Self Myofascial Release for the Lumbar Spine

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So you have some tightness in your lower back? Many suffer from low back pain in America due to the increasingly sedentary lifestyles, more working hours, more driving around for various errands, etc…Some times you may simply feel a lot of tightness in the low back area. Self myofascial release may help.

Doctors, physical therapists, and personal trainers will generally instruct people to perform self myofascial release to address tight muscle adhesions or knots. The idea is to apply pressure to the affected area and the pressure will in turn allow your muscle to “release” and usually become a bit more relaxed. Whether its your calves, upper back, quads, glutes, etc…Foam roller, theracane, manual pressure, tennis balls, are the most widely used tools when performing self myofascial release.

The low back, however can be a tender spot…you damage that area and a lot of bad things can happen so I’ve never foam rolled my low back or had any clients foam roll the area.

NASM as a whole and the CEO/founder of the company Dr. Mike Clark both released statements concerning self myofascial release/foam rolling of the low back. To sum up they recommend applying manual pressure to the affected area or using something small in diameter like a tennis ball to target your sweet spot. I tend to use a foam roller for my legs, calves, mid/upper back and a theracane for my shoulder/trap area.

You can read the two answers below. “Is It Safe To Foam Roll The Lumber Spine?

It is not recommended to foam roll the lumbar spine because the diameter of the foam roller makes it difficult for most individuals to control the position of their lower back. This can create excessive pressure on the vertebrae and the discs that separate them. With that said, the muscles in the lower back region can benefit greatly from myofascial release (which is the self-massage technique often referred to as foam rolling). Instead of the foam roller, you can use a smaller diameter tool such as a tennis ball to apply pressure to any areas with increased tension or discomfort.” – Dr. Mike Clark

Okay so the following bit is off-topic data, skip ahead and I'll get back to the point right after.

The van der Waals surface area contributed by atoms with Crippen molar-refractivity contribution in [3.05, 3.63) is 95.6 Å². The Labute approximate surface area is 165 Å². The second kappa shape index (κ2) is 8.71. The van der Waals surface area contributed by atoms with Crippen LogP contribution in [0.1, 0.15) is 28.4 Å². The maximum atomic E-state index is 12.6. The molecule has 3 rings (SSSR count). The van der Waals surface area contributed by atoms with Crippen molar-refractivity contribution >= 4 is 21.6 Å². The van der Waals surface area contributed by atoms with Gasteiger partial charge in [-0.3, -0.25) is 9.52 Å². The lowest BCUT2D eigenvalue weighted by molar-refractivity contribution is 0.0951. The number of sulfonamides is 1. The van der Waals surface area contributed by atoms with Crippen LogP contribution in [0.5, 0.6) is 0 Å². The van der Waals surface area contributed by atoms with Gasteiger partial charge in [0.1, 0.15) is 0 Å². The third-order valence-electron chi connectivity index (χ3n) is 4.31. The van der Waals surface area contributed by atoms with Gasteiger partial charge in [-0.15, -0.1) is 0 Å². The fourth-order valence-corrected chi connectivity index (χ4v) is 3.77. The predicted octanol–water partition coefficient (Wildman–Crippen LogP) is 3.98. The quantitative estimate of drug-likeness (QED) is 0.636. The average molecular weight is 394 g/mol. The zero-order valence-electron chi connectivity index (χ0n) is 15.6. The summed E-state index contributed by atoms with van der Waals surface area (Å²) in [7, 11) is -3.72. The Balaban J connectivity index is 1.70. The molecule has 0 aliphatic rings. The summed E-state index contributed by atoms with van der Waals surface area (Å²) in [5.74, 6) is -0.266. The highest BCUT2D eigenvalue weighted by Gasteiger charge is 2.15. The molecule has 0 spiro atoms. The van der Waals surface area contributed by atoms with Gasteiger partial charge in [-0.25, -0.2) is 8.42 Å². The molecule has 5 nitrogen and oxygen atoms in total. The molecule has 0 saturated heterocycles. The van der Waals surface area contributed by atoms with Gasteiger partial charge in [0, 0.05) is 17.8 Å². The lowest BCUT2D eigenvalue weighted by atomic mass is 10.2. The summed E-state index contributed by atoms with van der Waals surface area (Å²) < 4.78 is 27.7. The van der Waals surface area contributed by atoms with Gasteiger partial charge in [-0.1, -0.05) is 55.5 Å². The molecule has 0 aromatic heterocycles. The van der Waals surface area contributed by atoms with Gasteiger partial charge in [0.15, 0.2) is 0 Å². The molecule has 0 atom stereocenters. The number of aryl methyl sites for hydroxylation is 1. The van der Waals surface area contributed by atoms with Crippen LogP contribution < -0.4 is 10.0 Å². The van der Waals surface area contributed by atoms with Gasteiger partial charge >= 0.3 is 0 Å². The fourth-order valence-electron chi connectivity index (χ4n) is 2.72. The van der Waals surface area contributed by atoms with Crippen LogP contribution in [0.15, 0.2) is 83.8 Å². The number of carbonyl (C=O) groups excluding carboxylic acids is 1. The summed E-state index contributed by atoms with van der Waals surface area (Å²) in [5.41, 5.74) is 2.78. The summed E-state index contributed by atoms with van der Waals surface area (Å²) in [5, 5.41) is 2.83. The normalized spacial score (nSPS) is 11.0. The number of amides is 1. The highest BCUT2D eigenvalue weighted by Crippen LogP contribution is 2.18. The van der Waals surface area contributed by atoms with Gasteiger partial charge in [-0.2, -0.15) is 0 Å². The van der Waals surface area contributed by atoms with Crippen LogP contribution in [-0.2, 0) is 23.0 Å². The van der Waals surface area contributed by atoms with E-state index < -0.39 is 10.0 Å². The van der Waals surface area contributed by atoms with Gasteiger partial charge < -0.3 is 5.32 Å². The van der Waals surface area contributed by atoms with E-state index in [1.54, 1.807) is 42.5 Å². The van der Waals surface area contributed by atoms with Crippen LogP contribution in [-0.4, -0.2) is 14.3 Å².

“No, the lumbar spine is an area that should be avoided when foam rolling. Foam rolling should be applied on areas with fairly dense muscle tissue such as the quadriceps, hamstrings, or inner thighs. Foam rolling on the lumbar spine can cause potential injury to the discs of the low back. Other devices (such as hand-held rollers) are more suitable because the amount of pressure applied is much less and won’t harm the discs in your low back.” – National Academy of Sports Medicine


About the Author:

Taylor Carpenter is a nationally Certified Personal Trainer, Corrective Exercise Specialist, and Fitness Nutrition Specialist through the National Academy of Sports Medicine. Taylor was featured as a fitness expert in the first publication of NASM's "The Fitness Edge".
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